launcher    = "vivado -log {}.vds -m64 -mode batch -messageDb vivado.pb -notrace -source {}".format(project.top_hdl_module, os.path.basename(run.get_tcl_script())).split()

    log_path    = os.path.join(run.get_build_directory(), log_name)
    begin_path  = os.path.join(run.get_build_directory(), begin_name)
    end_path    = os.path.join(run.get_build_directory(), end_name)
    error_path  = os.path.join(run.get_build_directory(), error_name)

    with open(log_path, 'w+') as logfile, open(begin_path, 'w+') as beginfile, open(end_path, 'w+') as endfile, open(error_path, 'w+') as errorfile:
        os.utime(log_path, None)
        if os.path.isfile(os.path.join(run.get_build_directory(), '.stop.rst')):
            logfile.write("\n")
            logfile.write("*** Halting run - EA reset detected ***\n")
            logfile.write("\n")
            return 1

        logfile.write("\n")
        logfile.write("*** Running vivado\n")
        logfile.write("    with arg {}\n".format(launcher[1:]))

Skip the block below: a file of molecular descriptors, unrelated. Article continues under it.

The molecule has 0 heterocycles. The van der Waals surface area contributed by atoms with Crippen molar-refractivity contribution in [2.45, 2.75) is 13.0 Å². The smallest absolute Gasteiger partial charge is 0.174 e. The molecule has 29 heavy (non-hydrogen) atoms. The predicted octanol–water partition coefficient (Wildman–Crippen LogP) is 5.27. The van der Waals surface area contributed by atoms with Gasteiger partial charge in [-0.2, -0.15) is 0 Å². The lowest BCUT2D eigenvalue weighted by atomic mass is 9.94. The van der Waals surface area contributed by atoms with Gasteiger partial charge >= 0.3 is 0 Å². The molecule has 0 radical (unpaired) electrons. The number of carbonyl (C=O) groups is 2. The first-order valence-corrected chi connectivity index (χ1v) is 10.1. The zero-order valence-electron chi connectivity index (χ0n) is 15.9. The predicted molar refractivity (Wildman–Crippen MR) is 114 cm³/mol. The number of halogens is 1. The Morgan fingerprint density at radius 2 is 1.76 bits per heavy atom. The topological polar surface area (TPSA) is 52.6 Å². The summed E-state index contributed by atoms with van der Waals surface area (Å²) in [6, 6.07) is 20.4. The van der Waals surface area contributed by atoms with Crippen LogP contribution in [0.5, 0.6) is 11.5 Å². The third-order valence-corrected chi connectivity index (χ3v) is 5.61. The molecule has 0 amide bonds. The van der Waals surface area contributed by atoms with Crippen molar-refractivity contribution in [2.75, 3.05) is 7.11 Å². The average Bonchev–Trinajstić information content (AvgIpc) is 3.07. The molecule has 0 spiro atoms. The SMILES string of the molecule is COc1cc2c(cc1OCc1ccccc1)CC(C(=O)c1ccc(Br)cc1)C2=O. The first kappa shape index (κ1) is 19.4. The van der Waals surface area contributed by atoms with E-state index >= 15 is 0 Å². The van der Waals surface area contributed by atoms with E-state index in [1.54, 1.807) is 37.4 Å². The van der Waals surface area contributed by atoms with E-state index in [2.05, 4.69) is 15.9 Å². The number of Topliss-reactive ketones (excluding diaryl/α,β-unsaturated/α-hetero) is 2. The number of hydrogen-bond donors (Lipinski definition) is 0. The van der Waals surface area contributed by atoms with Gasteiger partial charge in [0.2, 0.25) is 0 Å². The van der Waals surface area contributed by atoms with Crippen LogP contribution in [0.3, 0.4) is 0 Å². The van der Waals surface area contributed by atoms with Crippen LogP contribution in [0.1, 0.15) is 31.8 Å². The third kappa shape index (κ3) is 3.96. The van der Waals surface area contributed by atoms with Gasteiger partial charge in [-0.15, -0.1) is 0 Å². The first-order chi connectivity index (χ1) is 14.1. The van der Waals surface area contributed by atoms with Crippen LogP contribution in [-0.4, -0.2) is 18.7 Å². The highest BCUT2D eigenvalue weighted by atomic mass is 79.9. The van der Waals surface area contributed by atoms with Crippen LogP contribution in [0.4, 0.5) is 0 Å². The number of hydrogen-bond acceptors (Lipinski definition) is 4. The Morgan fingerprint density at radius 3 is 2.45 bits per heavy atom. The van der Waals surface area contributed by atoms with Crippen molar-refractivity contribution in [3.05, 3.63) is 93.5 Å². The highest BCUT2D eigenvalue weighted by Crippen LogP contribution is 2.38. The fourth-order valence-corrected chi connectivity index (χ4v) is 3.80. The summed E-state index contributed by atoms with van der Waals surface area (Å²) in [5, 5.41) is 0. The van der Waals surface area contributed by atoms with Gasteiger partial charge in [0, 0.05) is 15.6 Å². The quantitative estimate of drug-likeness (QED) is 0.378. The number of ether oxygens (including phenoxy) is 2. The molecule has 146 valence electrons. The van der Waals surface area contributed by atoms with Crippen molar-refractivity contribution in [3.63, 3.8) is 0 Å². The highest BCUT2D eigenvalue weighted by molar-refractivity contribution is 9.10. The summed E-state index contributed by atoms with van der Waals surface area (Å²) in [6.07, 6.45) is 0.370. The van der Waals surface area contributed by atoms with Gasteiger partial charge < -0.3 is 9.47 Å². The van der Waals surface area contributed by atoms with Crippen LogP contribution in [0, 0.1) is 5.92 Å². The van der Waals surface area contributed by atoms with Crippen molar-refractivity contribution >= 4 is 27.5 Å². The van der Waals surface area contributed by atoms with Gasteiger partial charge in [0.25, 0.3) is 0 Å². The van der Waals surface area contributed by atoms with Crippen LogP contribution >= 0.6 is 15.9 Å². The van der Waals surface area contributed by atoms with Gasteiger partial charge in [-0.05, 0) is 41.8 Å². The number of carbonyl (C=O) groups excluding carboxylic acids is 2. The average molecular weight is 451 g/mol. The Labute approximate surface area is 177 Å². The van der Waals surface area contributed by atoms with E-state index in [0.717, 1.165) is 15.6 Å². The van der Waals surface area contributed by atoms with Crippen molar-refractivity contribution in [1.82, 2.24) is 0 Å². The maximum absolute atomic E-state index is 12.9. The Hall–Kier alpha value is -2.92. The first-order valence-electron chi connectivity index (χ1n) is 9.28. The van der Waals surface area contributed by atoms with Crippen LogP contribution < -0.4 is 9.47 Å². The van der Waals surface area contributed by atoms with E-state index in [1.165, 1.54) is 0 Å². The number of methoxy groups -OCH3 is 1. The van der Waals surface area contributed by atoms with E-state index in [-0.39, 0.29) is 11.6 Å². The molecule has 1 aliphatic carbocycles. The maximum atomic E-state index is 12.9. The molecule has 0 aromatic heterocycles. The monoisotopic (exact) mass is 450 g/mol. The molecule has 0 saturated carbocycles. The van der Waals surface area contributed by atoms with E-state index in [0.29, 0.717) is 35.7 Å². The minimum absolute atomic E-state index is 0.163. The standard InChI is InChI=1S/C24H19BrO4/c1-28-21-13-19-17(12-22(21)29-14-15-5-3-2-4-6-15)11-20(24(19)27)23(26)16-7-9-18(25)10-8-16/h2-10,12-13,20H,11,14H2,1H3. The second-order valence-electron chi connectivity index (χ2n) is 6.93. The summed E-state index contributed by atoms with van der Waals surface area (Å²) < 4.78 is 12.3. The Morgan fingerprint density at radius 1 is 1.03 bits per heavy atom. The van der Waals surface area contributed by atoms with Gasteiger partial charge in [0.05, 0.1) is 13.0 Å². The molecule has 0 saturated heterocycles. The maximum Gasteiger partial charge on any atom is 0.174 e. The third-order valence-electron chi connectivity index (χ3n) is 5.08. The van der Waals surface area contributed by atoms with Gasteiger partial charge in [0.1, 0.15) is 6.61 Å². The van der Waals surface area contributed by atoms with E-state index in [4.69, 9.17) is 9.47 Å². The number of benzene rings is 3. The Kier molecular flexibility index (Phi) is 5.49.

logfile.write("\n")

        print "cd {}".format(run.get_build_directory())
        print " ".join(launcher)

        process = subprocess.Popen(launcher, cwd = run.get_build_directory(), stdout = logfile, stderr = logfile, shell = False)

        beginfile.write("<?xml version=\"1.0\"?>\n")
        beginfile.write("<ProcessHandle Version=\"1\" Minor=\"0\">\n")
        beginfile.write("    <Process Command=\"vivado\" Owner=\"{}\" Host=\"{}\" Pid=\"{}\">\n".format(getpass.getuser(), socket.gethostname(), process.pid))
        beginfile.write("    </Process>\n")
        beginfile.write("</ProcessHandle>\n")

        process.wait()

        if process.returncode:
            os.utime(error_path, None)
        else:
            os.utime(end_path, None)